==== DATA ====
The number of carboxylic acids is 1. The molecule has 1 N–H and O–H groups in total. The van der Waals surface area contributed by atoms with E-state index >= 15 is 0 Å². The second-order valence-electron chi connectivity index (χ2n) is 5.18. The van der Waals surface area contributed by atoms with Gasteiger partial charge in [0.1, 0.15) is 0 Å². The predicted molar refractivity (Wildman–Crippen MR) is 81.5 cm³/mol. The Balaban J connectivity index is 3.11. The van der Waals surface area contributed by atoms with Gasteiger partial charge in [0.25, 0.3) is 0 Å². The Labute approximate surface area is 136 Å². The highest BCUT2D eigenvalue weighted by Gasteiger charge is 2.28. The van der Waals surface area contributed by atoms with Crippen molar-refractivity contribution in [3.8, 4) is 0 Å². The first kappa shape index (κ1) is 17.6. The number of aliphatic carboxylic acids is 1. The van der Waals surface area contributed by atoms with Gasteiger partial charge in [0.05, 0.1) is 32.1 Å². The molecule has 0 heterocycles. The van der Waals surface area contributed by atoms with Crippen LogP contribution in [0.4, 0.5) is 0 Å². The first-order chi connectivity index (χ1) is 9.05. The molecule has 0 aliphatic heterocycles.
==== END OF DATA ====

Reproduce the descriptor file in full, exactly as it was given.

The number of carboxylic acids is 1. The molecule has 1 N–H and O–H groups in total. The van der Waals surface area contributed by atoms with E-state index >= 15 is 0 Å². The second-order valence-electron chi connectivity index (χ2n) is 5.18. The van der Waals surface area contributed by atoms with Gasteiger partial charge in [0.1, 0.15) is 0 Å². The predicted molar refractivity (Wildman–Crippen MR) is 81.5 cm³/mol. The Balaban J connectivity index is 3.11. The van der Waals surface area contributed by atoms with Gasteiger partial charge in [0.25, 0.3) is 0 Å². The Labute approximate surface area is 136 Å². The highest BCUT2D eigenvalue weighted by Gasteiger charge is 2.28. The van der Waals surface area contributed by atoms with Crippen molar-refractivity contribution in [3.8, 4) is 0 Å². The first kappa shape index (κ1) is 17.6. The number of aliphatic carboxylic acids is 1. The van der Waals surface area contributed by atoms with Gasteiger partial charge in [0.05, 0.1) is 32.1 Å². The molecule has 0 heterocycles. The van der Waals surface area contributed by atoms with Crippen LogP contribution in [0.4, 0.5) is 0 Å². The first-order chi connectivity index (χ1) is 9.05. The molecule has 0 aliphatic heterocycles.